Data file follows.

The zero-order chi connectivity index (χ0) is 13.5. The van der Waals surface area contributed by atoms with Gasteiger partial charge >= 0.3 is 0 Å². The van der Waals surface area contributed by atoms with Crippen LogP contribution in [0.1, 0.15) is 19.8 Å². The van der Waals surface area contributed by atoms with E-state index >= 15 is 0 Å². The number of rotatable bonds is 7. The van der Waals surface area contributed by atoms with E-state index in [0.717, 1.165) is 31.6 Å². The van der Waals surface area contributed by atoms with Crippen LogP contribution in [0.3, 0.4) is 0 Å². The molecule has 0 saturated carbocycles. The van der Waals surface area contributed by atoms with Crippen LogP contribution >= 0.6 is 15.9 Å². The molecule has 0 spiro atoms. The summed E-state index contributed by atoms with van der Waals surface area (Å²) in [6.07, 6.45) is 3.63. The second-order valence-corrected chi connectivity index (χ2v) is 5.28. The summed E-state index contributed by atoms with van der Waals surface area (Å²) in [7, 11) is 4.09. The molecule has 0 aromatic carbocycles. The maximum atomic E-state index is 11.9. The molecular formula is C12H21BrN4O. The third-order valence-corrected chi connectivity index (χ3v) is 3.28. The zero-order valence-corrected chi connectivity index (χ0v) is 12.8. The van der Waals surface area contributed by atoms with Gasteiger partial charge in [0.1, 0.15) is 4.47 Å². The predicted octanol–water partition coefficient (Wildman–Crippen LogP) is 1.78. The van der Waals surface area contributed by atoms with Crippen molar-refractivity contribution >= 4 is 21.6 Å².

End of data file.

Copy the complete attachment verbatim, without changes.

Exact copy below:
The zero-order chi connectivity index (χ0) is 13.5. The van der Waals surface area contributed by atoms with Gasteiger partial charge >= 0.3 is 0 Å². The van der Waals surface area contributed by atoms with Crippen LogP contribution in [0.1, 0.15) is 19.8 Å². The van der Waals surface area contributed by atoms with E-state index >= 15 is 0 Å². The number of rotatable bonds is 7. The van der Waals surface area contributed by atoms with E-state index in [0.717, 1.165) is 31.6 Å². The van der Waals surface area contributed by atoms with Crippen LogP contribution in [0.3, 0.4) is 0 Å². The molecule has 0 saturated carbocycles. The van der Waals surface area contributed by atoms with Crippen LogP contribution >= 0.6 is 15.9 Å². The molecule has 0 spiro atoms. The summed E-state index contributed by atoms with van der Waals surface area (Å²) in [6.07, 6.45) is 3.63. The second-order valence-corrected chi connectivity index (χ2v) is 5.28. The summed E-state index contributed by atoms with van der Waals surface area (Å²) in [7, 11) is 4.09. The molecule has 0 aromatic carbocycles. The maximum atomic E-state index is 11.9. The molecular formula is C12H21BrN4O. The third-order valence-corrected chi connectivity index (χ3v) is 3.28. The zero-order valence-corrected chi connectivity index (χ0v) is 12.8. The van der Waals surface area contributed by atoms with Gasteiger partial charge in [0.1, 0.15) is 4.47 Å². The predicted octanol–water partition coefficient (Wildman–Crippen LogP) is 1.78. The van der Waals surface area contributed by atoms with Crippen molar-refractivity contribution >= 4 is 21.6 Å².